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Reality Check - Attempt to Amend QDRO


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As an attorney, I assist a plan administrator in determing whether DROs are qualified.

I'm about to 'reject' a proposed Order that purports to amend a QDRO accepted in 2000.

In 2000, at the time of divorce, the ex-wife/Alternate Payee expressly waived (in the QDRO) any interest in the pension, but did take in interest in the 401(k) Plan.

Now, 6 years, later, participant's Pension is in pay status already, and ex-wife has submitted a proposed amending order seeking a 100% INTEREST IN THE VALUE OF HIS PENSION AS OF THE DATE OF HIS RETIREMENT.

Since he's already in pay status, I'm planning to reject on the basis of the Order requesting benefits not available under the plan. (Some of his pension has already been paid to him, so she can't get "100% at this point).

This feels funny in other ways, though. He's now in a nursing home. His two kids' names are on the order as his "agent" (but her attorney drafted the amending order.).

Plan is inclined not to accept any amending order, even if they refine it to a permissible benefit.

This is under Pennsylvania state law.

Any ideas on the kind of documentation, etc. Plan Administrator could say it would require before considering approving such a request?

Thanks for any insights.

In the meantime, sorry, Alternate Payee. This one's a no go.

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Q1- What is the authority under state law for the AP to request a modification of the QDRO that was agreed to 6 yrs ago? Usually a QDRO is a final agreement of the parties as to how pension assets are divided and unless the court retains jurisdiction to revise the QDRO after the divorce it is a final order which cannot be changed. In other words what authority is there to change the terms of the QDRO that were entered into 6 yrs ago to give her both penson benefits of her ex?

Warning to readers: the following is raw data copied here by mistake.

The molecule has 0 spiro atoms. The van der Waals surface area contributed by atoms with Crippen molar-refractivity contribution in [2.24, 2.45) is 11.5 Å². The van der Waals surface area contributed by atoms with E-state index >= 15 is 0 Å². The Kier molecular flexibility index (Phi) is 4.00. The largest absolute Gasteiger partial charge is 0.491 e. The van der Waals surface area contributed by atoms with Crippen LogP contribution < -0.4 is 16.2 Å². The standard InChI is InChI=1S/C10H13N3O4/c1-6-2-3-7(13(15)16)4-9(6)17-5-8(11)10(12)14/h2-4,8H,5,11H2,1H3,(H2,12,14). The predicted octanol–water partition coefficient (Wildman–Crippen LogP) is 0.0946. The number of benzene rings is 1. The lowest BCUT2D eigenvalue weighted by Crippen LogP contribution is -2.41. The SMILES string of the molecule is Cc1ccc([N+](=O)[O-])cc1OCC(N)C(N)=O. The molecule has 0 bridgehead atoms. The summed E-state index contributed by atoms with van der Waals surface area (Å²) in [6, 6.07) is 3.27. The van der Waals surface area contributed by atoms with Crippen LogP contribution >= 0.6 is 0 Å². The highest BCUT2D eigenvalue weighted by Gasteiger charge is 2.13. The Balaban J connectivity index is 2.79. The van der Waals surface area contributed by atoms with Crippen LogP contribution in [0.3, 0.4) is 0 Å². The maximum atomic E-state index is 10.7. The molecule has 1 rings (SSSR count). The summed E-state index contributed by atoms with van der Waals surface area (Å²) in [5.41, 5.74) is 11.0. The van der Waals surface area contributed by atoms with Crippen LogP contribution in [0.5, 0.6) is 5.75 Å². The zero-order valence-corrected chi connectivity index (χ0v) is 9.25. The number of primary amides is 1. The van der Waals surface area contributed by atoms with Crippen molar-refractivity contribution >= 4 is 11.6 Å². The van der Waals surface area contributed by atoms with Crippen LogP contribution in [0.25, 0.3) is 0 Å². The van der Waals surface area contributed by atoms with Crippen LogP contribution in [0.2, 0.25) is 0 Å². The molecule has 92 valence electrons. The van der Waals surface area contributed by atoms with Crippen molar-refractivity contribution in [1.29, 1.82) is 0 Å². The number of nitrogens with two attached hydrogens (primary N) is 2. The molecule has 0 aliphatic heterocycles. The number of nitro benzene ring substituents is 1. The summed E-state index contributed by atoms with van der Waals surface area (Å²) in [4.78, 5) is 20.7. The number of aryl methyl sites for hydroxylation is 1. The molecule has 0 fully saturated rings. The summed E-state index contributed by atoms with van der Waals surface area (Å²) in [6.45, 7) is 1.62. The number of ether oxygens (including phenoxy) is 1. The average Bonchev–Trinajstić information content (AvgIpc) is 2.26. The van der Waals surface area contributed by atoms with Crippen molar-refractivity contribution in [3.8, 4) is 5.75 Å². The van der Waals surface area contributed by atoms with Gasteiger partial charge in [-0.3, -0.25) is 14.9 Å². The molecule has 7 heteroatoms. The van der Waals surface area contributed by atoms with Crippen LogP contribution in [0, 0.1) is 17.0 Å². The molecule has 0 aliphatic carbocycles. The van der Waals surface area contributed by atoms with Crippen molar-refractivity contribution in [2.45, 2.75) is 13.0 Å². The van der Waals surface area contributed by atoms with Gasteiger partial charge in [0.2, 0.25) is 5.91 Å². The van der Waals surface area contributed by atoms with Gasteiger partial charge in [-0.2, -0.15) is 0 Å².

Q2 what is the position of counsel for the employee regarding the requested change? If the ee is a nursing home he may not be competent to wavies his rights to the pension. If the employee's nursing home expenses are being paid by medicad which requires that all of the income earned by the employee to be paid to the nursing home to offset the cost of govt provided care, transferring payment to the AP without a good reason could constitute fraud.

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The plan administrator does not have to worry about state law. The state court is reponsible for fairness and dealing with any skullduggery. The plan is not an enforcer for the government, either. As long as the plan receives what is reasonably believed to be a domestic relations order, the plan deals only with the terms of the order. Get a certified copy.

I agree with rejecting the order because it provides for an improper amount. I would not go so far as to reject an order that was proper, such as awarding the AP all of the future benefit payments.

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I totally agree the plan should not look beneath the QDRO. If you get a valid state DRO, ask yourself if it is a QDRO and, if so, follow it.